Smart Snow Monitoring

Retrieval of information about the snow cover using automatic processing of time-lapse images

Terrestrial photography is a methodology aimed on observing continuously the surface reducing as much as possible the gaps existing between satellite observations and the fieldwork. This approach has been developed for detecting changes in Arctic, Antarctic and Alpine environments where time and spatial gaps occur. Our activities are focused on estimating the occurrence of snow cover in selected areas and on producing ground-truth datasets for Cal/Val activities of different satellite platforms (MODIS, Landsat, Sentinel).

Projected grid over an oblique view (Svalbard, Norway).
Oblique view in a Alpine study site (Veneto, Italy).

The main purpose of this activity is the integration between satellite images and terrestrial observations. This task is a key approach for bypassing limitations associated with the cloud cover and with the revisiting time of satellites. Having continuous and independent observations about the snow cover, even if limited in terms of spatial extent, it is possible to describe the evolution of the snow cover in remote areas. Time-series focused on the snow cover are key data sources useful for training and validating climate models.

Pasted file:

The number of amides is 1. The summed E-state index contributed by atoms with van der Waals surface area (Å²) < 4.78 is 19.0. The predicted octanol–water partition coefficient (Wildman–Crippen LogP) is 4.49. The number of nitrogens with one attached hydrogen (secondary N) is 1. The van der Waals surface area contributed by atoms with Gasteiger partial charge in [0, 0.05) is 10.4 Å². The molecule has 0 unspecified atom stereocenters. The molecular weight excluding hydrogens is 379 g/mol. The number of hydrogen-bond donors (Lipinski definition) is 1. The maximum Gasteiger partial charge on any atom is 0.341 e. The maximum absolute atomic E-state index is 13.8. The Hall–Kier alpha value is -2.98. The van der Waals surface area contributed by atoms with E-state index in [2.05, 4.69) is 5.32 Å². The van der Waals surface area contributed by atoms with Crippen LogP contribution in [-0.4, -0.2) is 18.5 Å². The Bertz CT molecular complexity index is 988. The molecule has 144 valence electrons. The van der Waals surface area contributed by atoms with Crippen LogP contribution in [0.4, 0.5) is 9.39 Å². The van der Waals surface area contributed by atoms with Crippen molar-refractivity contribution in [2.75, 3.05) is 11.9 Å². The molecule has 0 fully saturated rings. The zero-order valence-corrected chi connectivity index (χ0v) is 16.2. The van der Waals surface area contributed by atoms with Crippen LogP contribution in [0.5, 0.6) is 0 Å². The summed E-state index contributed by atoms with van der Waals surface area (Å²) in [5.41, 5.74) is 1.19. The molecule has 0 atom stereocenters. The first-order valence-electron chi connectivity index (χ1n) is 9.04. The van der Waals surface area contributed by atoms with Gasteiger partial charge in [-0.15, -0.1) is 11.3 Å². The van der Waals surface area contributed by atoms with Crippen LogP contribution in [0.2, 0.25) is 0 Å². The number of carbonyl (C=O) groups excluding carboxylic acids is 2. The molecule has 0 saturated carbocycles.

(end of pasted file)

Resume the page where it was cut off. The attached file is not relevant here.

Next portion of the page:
Our activities are focused on developing algorithms that can support the analysis on our own time-lapse cameras and on image datasets provided by synergies with other institutions. The primary target is to describe the snow cover at different spatial scales and with different geometric setups (oblique or vertical oriented cameras). The frontier is the implementation of additional tools capable to extract information about the cloud cover, the vegetation phenology and the state of water bodies.

Example of snow cover classification in an oblique view.
Webcam views from the Zeppelin mountain (Svalbard, Norway).

Research projects details


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